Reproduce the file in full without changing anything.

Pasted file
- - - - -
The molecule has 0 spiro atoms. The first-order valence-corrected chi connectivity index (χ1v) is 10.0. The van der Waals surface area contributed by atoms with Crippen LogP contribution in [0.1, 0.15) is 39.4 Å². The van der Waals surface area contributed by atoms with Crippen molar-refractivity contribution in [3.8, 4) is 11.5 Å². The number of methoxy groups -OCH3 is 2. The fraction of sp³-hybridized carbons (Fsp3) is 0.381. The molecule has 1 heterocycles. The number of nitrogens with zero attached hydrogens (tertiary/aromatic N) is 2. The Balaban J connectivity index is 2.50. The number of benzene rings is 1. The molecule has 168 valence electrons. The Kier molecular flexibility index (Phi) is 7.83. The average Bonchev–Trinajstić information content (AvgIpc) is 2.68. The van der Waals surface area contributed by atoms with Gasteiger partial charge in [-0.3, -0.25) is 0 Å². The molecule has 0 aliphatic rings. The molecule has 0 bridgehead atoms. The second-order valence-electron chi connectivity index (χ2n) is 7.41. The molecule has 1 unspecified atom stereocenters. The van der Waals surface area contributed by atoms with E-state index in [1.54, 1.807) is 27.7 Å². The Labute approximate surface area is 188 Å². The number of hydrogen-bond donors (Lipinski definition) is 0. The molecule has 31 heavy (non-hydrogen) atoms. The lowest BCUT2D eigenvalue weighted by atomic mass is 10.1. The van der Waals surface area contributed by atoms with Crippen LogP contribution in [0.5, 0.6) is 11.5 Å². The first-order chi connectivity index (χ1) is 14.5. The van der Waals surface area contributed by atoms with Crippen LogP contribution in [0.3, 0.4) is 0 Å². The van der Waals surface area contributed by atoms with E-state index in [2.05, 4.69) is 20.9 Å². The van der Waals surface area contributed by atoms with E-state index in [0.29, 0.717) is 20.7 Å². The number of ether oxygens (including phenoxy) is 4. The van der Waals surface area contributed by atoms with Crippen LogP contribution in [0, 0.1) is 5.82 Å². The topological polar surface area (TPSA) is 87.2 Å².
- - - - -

The molecule has 0 spiro atoms. The first-order valence-corrected chi connectivity index (χ1v) is 10.0. The van der Waals surface area contributed by atoms with Crippen LogP contribution in [0.1, 0.15) is 39.4 Å². The van der Waals surface area contributed by atoms with Crippen molar-refractivity contribution in [3.8, 4) is 11.5 Å². The number of methoxy groups -OCH3 is 2. The fraction of sp³-hybridized carbons (Fsp3) is 0.381. The molecule has 1 heterocycles. The number of nitrogens with zero attached hydrogens (tertiary/aromatic N) is 2. The Balaban J connectivity index is 2.50. The number of benzene rings is 1. The molecule has 168 valence electrons. The Kier molecular flexibility index (Phi) is 7.83. The average Bonchev–Trinajstić information content (AvgIpc) is 2.68. The van der Waals surface area contributed by atoms with Gasteiger partial charge in [-0.3, -0.25) is 0 Å². The molecule has 0 aliphatic rings. The molecule has 0 bridgehead atoms. The second-order valence-electron chi connectivity index (χ2n) is 7.41. The molecule has 1 unspecified atom stereocenters. The van der Waals surface area contributed by atoms with E-state index in [1.54, 1.807) is 27.7 Å². The Labute approximate surface area is 188 Å². The number of hydrogen-bond donors (Lipinski definition) is 0. The molecule has 31 heavy (non-hydrogen) atoms. The lowest BCUT2D eigenvalue weighted by atomic mass is 10.1. The van der Waals surface area contributed by atoms with Crippen LogP contribution in [0.5, 0.6) is 11.5 Å². The first-order chi connectivity index (χ1) is 14.5. The van der Waals surface area contributed by atoms with Crippen LogP contribution in [0.3, 0.4) is 0 Å². The van der Waals surface area contributed by atoms with E-state index in [2.05, 4.69) is 20.9 Å². The van der Waals surface area contributed by atoms with E-state index in [0.29, 0.717) is 20.7 Å². The number of ether oxygens (including phenoxy) is 4. The van der Waals surface area contributed by atoms with Crippen LogP contribution in [0, 0.1) is 5.82 Å². The topological polar surface area (TPSA) is 87.2 Å².